Teaching complete evolutionary stories increases learning. Public release date: 15-Jun-2013 [ Print | E-mail Share ] [ Close Window ] Contact: Tim Beardsleytbeardsley@aibs.org 703-674-2500 x326American Institute of Biological Sciences Many students have difficulty understanding and explaining how evolution operates.
In search of better ways to teach the subject, researchers at Michigan State University developed complete evolutionary case studies spanning the gamut from the molecular changes underlying an evolving characteristic to their genetic consequences and effects in populations. The researchers, Peter J. Great Scientists Don't Need Math. The Art of Observation and How to Master the Crucial Difference Between Observation and Intuition. Science Minus Science. STEM Knowledge Is Only Skin Deep - High School Notes. Kristina Brant makes bio-diesel from algae in Chemical Analysis research class at Thomas Jefferson High School.
American teens are adept at conducting scientific experiments, but only if they don't stray beyond the basics, according to assessment results released Tuesday by the National Center for Education Statistics. Seventy-five percent of high school seniors successfully completed straightforward experiments as part of the 2009 National Assessment of Educational Progress (NAEP) science exam. The Faulty Logic of the 'Math Wars' The Stone is a forum for contemporary philosophers and other thinkers on issues both timely and timeless.
There is a great progressive tradition in American thought that urges us not to look for the aims of education beyond education itself. The STEM Crisis Is a Myth. You must have seen the warning a thousand times: Too few young people study scientific or technical subjects, businesses can’t find enough workers in those fields, and the country’s competitive edge is threatened.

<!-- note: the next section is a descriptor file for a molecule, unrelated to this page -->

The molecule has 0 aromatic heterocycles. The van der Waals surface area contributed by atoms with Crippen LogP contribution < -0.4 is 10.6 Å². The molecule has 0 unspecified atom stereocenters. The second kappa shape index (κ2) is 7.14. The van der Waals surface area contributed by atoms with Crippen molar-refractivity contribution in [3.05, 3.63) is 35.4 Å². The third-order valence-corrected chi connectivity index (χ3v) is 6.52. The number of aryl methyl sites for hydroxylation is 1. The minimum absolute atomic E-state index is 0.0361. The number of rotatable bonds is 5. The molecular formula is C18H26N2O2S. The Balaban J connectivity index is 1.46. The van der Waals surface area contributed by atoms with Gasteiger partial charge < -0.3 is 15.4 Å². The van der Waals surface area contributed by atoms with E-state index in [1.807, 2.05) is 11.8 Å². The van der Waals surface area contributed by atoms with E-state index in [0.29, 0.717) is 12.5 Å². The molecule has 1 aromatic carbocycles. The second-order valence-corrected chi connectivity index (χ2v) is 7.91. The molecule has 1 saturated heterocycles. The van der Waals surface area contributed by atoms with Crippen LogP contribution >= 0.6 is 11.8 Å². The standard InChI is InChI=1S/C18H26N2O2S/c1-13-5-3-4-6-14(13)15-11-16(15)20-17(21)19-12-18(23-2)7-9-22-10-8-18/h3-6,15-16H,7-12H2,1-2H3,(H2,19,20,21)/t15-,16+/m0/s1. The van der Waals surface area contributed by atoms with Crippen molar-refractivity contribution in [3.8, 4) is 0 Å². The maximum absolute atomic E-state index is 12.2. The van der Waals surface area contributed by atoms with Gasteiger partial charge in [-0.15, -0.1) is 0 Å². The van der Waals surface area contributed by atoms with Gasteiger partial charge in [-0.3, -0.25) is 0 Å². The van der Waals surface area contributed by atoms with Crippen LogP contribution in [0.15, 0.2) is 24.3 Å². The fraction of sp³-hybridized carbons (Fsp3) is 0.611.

It pretty much doesn’t matter what country you’re talking about—the United States is facing this crisis, as is Japan, the United Kingdom, Australia, China, Brazil, South Africa, Singapore, India…the list goes on. In many of these countries, the predicted shortfall of STEM (short for science, technology, engineering, and mathematics) workers is supposed to number in the hundreds of thousands or even the millions.
A 2012 report by President Obama’s Council of Advisors on Science and Technology, for instance, stated that over the next decade, 1 million additional STEM graduates will be needed. In the U.K., the Royal Academy of Engineering reported last year that the nation will have to graduate 100 000 STEM majors every year until 2020 just to stay even with demand. Frustrated professors convince elementary schools to step back from ‘new math’ and go ‘back to basics’ University of Winnipeg math professor Anna Stokke and two of her colleagues knew there was “a huge problem,” when they started hearing about Manitoba grade school students not being taught how to do vertical addition, carry or borrow numbers, or knowing their times tables.
Then, two years ago, she and Robert Craigen, a fellow U of W professor, and Fernando Szechtman a math professor at the University of Regina, formed WISE Math — the Western Initiative for Strengthening Math Education. A New Digital Divide? For years, schools in rural and urban areas — largely with minority populations — lamented the digital divide as an impasse that prevented the nation’s most disadvantaged students from reaping the educational rewards of the wired generation.